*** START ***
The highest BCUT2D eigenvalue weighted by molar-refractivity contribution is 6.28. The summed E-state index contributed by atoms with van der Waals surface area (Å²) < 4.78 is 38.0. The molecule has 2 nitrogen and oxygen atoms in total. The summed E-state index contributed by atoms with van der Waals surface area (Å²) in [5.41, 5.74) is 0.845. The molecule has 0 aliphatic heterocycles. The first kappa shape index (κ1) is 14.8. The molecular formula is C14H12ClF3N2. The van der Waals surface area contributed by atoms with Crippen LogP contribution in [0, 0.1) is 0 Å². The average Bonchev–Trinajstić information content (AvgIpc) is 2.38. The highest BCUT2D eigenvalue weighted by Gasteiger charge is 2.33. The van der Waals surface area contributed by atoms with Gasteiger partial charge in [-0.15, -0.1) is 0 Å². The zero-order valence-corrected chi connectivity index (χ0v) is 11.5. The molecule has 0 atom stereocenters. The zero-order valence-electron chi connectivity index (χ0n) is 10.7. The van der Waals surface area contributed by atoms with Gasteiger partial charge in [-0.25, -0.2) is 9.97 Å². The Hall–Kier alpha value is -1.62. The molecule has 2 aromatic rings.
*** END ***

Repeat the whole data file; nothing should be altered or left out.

The highest BCUT2D eigenvalue weighted by molar-refractivity contribution is 6.28. The summed E-state index contributed by atoms with van der Waals surface area (Å²) < 4.78 is 38.0. The molecule has 2 nitrogen and oxygen atoms in total. The summed E-state index contributed by atoms with van der Waals surface area (Å²) in [5.41, 5.74) is 0.845. The molecule has 0 aliphatic heterocycles. The first kappa shape index (κ1) is 14.8. The molecular formula is C14H12ClF3N2. The van der Waals surface area contributed by atoms with Crippen LogP contribution in [0, 0.1) is 0 Å². The average Bonchev–Trinajstić information content (AvgIpc) is 2.38. The highest BCUT2D eigenvalue weighted by Gasteiger charge is 2.33. The van der Waals surface area contributed by atoms with Gasteiger partial charge in [-0.15, -0.1) is 0 Å². The zero-order valence-corrected chi connectivity index (χ0v) is 11.5. The molecule has 0 atom stereocenters. The zero-order valence-electron chi connectivity index (χ0n) is 10.7. The van der Waals surface area contributed by atoms with Gasteiger partial charge in [-0.25, -0.2) is 9.97 Å². The Hall–Kier alpha value is -1.62. The molecule has 2 aromatic rings.